I’ll also fully disclose that during those long hours knocking doors (when I’d run out of stuff to talk about with my companion of 10 weeks), gushing about my teeny tiny (but totally huge) crush on Elder Alden. So getting to ride in the car with him (even in the awkward missionary style with companions next to us) was quite the treat. This is the part that if Tyler were writing this would emphasize as being one of the few moments he thought of me in an *after the mission* sort of way. We put on one of the more bumping EFY youth music C.D.s (missionaries can only listen to church music), and I started dancing in shotgun. Tyler said as he watched me get excited over the music the thought crossed his mind, “I’d like to marry a girl someday with this much happy energy.” There was a point in the drive where I turned around and saw him looking at me with a little bit more intensity and, I’ll never forget, a glimmer in his eye. Like the handshake when we first met, that split second of eye contact resonated in that subconscious part of my mind. 

Our missions ended at different times and we didn’t keep in touch for four or so months. I don’t believe in fate or love at first sight. I do believe Tyler and I had some powerful first interactions... where that nano second of idea or impulse crosses your mind, and you see it’s potential. Meeting on our mission made everything that much more intense - feelings, thoughts, and experiences take on sort of a “God is orchestrating this” quality.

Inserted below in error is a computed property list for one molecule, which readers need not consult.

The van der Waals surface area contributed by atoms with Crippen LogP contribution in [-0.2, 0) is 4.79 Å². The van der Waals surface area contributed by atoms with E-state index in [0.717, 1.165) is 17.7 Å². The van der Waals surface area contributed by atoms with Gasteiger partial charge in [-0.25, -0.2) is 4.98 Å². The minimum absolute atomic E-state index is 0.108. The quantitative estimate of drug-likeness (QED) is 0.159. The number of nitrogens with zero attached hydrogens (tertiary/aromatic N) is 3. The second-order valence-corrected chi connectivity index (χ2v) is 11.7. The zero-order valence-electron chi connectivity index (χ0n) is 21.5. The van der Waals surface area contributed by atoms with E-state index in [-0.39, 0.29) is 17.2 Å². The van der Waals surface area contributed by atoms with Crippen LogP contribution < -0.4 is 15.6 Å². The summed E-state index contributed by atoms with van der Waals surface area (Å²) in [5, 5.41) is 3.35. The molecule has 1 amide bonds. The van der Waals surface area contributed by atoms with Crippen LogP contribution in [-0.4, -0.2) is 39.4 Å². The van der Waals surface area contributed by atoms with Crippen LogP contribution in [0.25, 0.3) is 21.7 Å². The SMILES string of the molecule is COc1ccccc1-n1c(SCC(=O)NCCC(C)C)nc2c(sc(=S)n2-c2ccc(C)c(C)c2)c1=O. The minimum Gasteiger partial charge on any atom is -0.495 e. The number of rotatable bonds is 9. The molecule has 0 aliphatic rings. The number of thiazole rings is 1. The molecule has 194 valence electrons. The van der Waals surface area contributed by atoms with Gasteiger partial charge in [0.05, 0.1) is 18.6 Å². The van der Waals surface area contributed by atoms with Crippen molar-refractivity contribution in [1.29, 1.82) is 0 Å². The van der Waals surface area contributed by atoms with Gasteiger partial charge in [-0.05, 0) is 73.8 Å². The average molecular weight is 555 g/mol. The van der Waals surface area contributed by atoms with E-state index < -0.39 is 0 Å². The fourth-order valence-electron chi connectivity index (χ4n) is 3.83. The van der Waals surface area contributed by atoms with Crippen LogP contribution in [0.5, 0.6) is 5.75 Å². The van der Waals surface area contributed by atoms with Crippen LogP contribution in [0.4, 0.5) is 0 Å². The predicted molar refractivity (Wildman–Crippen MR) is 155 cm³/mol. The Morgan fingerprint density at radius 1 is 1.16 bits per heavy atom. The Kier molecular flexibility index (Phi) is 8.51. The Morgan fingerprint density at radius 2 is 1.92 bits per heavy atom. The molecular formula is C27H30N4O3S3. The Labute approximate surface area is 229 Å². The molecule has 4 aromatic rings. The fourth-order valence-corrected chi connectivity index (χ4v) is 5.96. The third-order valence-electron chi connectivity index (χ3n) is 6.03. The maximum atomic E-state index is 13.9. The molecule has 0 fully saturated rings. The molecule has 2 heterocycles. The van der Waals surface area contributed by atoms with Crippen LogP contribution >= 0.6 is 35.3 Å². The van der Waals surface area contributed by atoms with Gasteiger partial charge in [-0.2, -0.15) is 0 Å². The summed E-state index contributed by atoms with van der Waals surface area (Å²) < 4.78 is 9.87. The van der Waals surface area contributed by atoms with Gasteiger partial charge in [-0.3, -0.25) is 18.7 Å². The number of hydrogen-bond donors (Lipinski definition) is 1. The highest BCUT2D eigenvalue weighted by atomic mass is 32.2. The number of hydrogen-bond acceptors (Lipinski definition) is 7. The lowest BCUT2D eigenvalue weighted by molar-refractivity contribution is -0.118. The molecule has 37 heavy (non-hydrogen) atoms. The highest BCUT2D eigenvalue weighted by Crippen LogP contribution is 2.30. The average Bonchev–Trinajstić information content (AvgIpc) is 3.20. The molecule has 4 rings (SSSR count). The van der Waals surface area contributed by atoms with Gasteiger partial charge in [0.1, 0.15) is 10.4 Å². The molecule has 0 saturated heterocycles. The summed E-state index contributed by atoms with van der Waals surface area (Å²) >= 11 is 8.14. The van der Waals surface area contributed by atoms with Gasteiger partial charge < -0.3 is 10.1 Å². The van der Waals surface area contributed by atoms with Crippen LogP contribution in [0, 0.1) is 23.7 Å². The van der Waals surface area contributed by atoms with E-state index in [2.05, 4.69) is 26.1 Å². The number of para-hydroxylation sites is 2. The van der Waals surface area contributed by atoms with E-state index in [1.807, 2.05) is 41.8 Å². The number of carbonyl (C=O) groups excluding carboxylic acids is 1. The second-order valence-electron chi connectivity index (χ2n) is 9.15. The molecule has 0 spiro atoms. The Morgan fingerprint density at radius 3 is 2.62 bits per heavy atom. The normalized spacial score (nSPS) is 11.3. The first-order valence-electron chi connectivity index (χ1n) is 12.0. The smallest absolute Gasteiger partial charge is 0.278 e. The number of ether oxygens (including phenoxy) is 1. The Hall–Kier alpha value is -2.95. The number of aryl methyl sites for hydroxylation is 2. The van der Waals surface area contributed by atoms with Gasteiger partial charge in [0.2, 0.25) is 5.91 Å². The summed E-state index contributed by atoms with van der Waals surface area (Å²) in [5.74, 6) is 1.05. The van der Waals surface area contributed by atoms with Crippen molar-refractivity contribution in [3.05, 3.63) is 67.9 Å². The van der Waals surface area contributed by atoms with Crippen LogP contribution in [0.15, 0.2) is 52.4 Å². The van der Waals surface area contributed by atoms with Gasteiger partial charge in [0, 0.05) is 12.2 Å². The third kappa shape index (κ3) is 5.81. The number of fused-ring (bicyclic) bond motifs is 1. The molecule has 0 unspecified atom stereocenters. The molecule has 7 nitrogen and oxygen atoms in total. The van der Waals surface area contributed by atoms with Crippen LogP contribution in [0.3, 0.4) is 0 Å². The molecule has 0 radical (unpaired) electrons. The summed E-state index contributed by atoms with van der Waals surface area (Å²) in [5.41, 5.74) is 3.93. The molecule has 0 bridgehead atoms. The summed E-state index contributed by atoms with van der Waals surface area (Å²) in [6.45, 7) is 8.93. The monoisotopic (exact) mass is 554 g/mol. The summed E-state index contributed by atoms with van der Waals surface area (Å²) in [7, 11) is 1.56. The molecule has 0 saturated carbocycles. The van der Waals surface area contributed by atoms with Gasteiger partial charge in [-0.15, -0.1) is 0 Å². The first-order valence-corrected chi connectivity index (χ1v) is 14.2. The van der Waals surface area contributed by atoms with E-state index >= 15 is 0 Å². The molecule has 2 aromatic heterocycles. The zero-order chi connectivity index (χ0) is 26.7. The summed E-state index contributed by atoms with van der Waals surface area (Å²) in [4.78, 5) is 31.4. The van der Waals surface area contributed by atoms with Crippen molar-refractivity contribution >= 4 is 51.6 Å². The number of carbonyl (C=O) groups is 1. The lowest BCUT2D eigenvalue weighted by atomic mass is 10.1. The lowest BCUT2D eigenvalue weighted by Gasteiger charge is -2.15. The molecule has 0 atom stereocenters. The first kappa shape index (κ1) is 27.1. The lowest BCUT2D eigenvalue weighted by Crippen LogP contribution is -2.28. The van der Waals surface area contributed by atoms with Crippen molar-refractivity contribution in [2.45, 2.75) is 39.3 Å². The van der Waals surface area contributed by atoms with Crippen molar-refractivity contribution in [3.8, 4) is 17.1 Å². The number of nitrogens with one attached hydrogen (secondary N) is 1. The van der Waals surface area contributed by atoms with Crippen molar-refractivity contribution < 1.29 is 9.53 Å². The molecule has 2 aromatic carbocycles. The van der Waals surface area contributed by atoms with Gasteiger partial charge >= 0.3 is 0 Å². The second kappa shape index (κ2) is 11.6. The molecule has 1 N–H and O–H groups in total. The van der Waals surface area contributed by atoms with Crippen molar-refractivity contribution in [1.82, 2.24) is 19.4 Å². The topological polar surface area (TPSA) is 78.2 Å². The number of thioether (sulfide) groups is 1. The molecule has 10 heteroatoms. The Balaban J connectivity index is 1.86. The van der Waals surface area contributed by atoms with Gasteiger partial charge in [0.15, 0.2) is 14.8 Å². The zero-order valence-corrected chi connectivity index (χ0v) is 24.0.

A few times as I’ve been writing, I’ve caught myself starting out of my window over the Pacific Ocean, towards the Washington Tacoma Mission… towards those amazing times as a missionary... six years back to my innocent love that was saturated in “God’s Will” and desire to do nothing more than serve Him. It would be bad journalism if I didn’t pay tribute to the foundation of my religion and beliefs during this time of life that attracted me to someone with similar desires and commitments. And lucky for me, because Mormon or not now… Tyler was and IS a strong, hard working, genuine, and deeply loving person. 

I’m glad I recognized the beginning of something powerful.